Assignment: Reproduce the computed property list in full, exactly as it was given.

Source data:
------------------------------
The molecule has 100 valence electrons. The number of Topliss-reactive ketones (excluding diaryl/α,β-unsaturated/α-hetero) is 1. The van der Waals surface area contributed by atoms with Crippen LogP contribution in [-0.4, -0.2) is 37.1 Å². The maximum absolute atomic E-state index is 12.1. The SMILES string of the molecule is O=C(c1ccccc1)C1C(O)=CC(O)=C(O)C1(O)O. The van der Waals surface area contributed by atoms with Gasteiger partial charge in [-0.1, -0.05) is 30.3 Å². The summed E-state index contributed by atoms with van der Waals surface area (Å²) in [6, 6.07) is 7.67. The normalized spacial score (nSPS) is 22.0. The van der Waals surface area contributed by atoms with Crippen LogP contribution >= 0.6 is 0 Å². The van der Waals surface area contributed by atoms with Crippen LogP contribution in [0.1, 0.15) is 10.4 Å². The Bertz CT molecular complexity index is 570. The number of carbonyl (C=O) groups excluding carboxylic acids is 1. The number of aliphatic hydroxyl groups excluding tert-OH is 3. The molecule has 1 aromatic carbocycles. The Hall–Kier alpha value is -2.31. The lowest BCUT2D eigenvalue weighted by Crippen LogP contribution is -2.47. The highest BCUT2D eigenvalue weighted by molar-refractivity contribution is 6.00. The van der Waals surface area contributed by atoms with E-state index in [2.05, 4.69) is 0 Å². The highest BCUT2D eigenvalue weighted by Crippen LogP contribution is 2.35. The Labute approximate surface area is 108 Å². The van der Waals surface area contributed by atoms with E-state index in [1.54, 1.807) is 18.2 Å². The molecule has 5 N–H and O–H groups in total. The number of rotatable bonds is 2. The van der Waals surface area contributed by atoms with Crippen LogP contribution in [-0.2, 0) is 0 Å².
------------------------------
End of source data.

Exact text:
The molecule has 100 valence electrons. The number of Topliss-reactive ketones (excluding diaryl/α,β-unsaturated/α-hetero) is 1. The van der Waals surface area contributed by atoms with Crippen LogP contribution in [-0.4, -0.2) is 37.1 Å². The maximum absolute atomic E-state index is 12.1. The SMILES string of the molecule is O=C(c1ccccc1)C1C(O)=CC(O)=C(O)C1(O)O. The van der Waals surface area contributed by atoms with Gasteiger partial charge in [-0.1, -0.05) is 30.3 Å². The summed E-state index contributed by atoms with van der Waals surface area (Å²) in [6, 6.07) is 7.67. The normalized spacial score (nSPS) is 22.0. The van der Waals surface area contributed by atoms with Crippen LogP contribution >= 0.6 is 0 Å². The van der Waals surface area contributed by atoms with Crippen LogP contribution in [0.1, 0.15) is 10.4 Å². The Bertz CT molecular complexity index is 570. The number of carbonyl (C=O) groups excluding carboxylic acids is 1. The number of aliphatic hydroxyl groups excluding tert-OH is 3. The molecule has 1 aromatic carbocycles. The Hall–Kier alpha value is -2.31. The lowest BCUT2D eigenvalue weighted by Crippen LogP contribution is -2.47. The highest BCUT2D eigenvalue weighted by molar-refractivity contribution is 6.00. The van der Waals surface area contributed by atoms with E-state index in [2.05, 4.69) is 0 Å². The highest BCUT2D eigenvalue weighted by Crippen LogP contribution is 2.35. The Labute approximate surface area is 108 Å². The van der Waals surface area contributed by atoms with E-state index in [1.54, 1.807) is 18.2 Å². The molecule has 5 N–H and O–H groups in total. The number of rotatable bonds is 2. The van der Waals surface area contributed by atoms with Crippen LogP contribution in [-0.2, 0) is 0 Å².